Written by support. Posted in IN PERSON


Published on April 06, 2015 with No Comments

Above ground and below, the duo of Justin Juhun and Scott Mayback keep guests connected to Gaya Island Resort’s natural wonders. Justin, the resort’s resident naturalist, and Scott, resident marine biologist, spoke to Muhibah on the heady combination of nature and wildlife, and why a tie and a shirt won’t likely be in their vocab.


So, what fun stuff are we working on now?

Justin Juhun (JJ): Not sure I’d call it fun, but there’s still a lot to be discovered here on this island. Everyday on the trail, there’s always something new. I’m currently working with Sabah Parks to record new species we have here. So that will be interesting. I’ve also just gotten back from our sister property, Pangkor Laut Resort, where I’m doing the same – collecting data and documenting the species of wildlife there. Hopefully we can give our guests a better hike experience in both (resorts).

Scott Mayback (SM): Well, mine’s just making sure that we get the public to know we’re here. We’re really quite proud of the turtle work that we do here at Gaya Marine Centre in Tavajun Bay. I know you saw how empty the touch pool was. Empty means it’s good. It means we don’t have sick turtles or presumably, there are no sick turtles out there. We want people to know that we’ve got a dedicated hotline (013 899-9509) where they can call if they see or know a sick turtle. Anywhere in Sabah. We will continue with our 3R mission: Rescue, Rehabilitate, Release. And hopefully, we’ll be able to contribute more to turtle conservation.

Must be a fulfilling job.

JJ: For me, it’s when guests who do the trail and often see stumps or branches as just part of the forest suddenly come out (of the trail) more informed. What I try to share with them is that these are all part of a habitat. Each stump or branch plays a role in the forest. And I think just by them understanding that is a great deal for me. They now look at the trail with different eyes, instead of “oh, here’s another branch” or “there’s another tree stump”.

SM: We do a turtle education project with one of the schools here. The first class, the kids are just unsure and not particularly excited. They kind of drag their feet to the classroom, dreading the session. Then by the second and third session, everyone gets all excited and everyone wants to learn something new about the turtles. When kids start getting it, that’s when I feel we’ve done something good.

Guess a 9 to 5 job isn’t your thing, then?

JJ: I grew up in the forest. I was born in the forest. For me, this is where I’m most comfortable in. I get to do what I love and share with the guests what I know. And it’s never boring. It can be stressful (laughs), but never boring.

SM: (interjects) Actually, it gets challenging for us when we have to be in a conference or a talk.

JJ: Yes! (laughs)

SM: I mean, I cannot just sit behind a desk. Justin and I – we just can’t sit still! The only time I’m behind a desk is when it’s reports time. That’s when I’ll just blare on the music, type like crazy and just drink lots of coffee!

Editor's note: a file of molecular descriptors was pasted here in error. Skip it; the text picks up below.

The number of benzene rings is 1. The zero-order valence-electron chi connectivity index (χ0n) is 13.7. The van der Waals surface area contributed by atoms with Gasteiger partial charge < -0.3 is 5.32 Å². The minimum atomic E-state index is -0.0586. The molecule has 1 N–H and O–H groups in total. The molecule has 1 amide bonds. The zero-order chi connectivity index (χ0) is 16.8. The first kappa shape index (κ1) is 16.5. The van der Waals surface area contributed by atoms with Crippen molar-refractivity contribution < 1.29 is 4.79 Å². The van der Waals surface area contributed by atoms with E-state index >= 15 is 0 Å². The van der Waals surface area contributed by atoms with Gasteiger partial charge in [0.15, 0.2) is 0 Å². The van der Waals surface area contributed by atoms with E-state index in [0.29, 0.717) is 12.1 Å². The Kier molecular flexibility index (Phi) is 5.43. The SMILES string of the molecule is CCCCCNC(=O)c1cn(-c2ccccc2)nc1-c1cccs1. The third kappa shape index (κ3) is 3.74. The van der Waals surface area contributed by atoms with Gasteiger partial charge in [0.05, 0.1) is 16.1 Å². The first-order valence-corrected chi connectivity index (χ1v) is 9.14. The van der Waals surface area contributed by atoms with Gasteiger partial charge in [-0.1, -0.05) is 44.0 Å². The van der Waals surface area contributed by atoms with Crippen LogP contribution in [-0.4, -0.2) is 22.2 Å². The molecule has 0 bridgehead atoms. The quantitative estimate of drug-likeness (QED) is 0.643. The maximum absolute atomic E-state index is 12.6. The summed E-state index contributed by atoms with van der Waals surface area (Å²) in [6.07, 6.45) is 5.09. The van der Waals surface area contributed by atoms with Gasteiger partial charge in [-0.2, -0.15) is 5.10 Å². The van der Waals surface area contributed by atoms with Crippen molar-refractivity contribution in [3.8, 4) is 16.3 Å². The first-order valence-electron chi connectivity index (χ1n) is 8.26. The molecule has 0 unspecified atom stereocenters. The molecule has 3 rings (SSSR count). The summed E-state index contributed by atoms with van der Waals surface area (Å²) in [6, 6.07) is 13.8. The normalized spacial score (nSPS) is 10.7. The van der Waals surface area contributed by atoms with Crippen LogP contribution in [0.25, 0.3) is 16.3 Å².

Safe to say there’s no shirt and tie in the wardrobe?

JJ: (Laughs).

SM: Absolutely not!

Justin, I saw the stream running in the forest. It was amazingly clear. I was told you once tried to find the water source. Successful?

JJ: That was really hard to do. Jaime (the other naturalist), myself and Scott went on this hike just to find where the water came from. We used GPS at first. Then it was just giving us wrong directions. In the end, I just decided to turn it off and go with what I know: by looking around at the habitat and letting that guide me. But this island – a lot of people are unaware of it – is huge. At one point we saw the water above ground and then it disappeared underground. This will be my challenge. But I’m going to find it.

SM: (looking at Justin) Remember that time when someone told you there was no way you could hike from the resort to Tavajun Bay?

JJ: Yup, that’s another one. But I refused to believe it. So I just hiked. Scott came with us that time, too.

So, did you arm yourself with a machete or something?

SM: My diver’s knife! (laughs)

JJ: Yup. His diver’s knife. I mean, not a machete, but I had something with me to clear the trail. What I’m trying to say is, I was set to prove those people wrong.

SM: (pats Justin on the back) And you did prove them wrong!

JJ: I did. It took awhile, but we found the trail that took us from the resort to the Bay. It was a loooooong hike, but it was worth it!

What’s next for you both?

JJ: We’re hoping to open up more trails. The resort is just over two years old. There is a lot of potential we can do here with nature. And I’m excited about that. We’re also presently training a new guide so we can do more hikes.

SM: The Gaya Marine Centre will continue with its education and awareness programmes. We’re also continuously working to clear the rubbish off the waters surrounding the resort to preserve the corals. Possibly the next project, if budget permits, is to try to get a garbage net to contain the floating rubbish. It’s all about giving our guests the best possible nature experience when they’re with us.



No Comments

Comments for THE GREEN TEAM are now closed.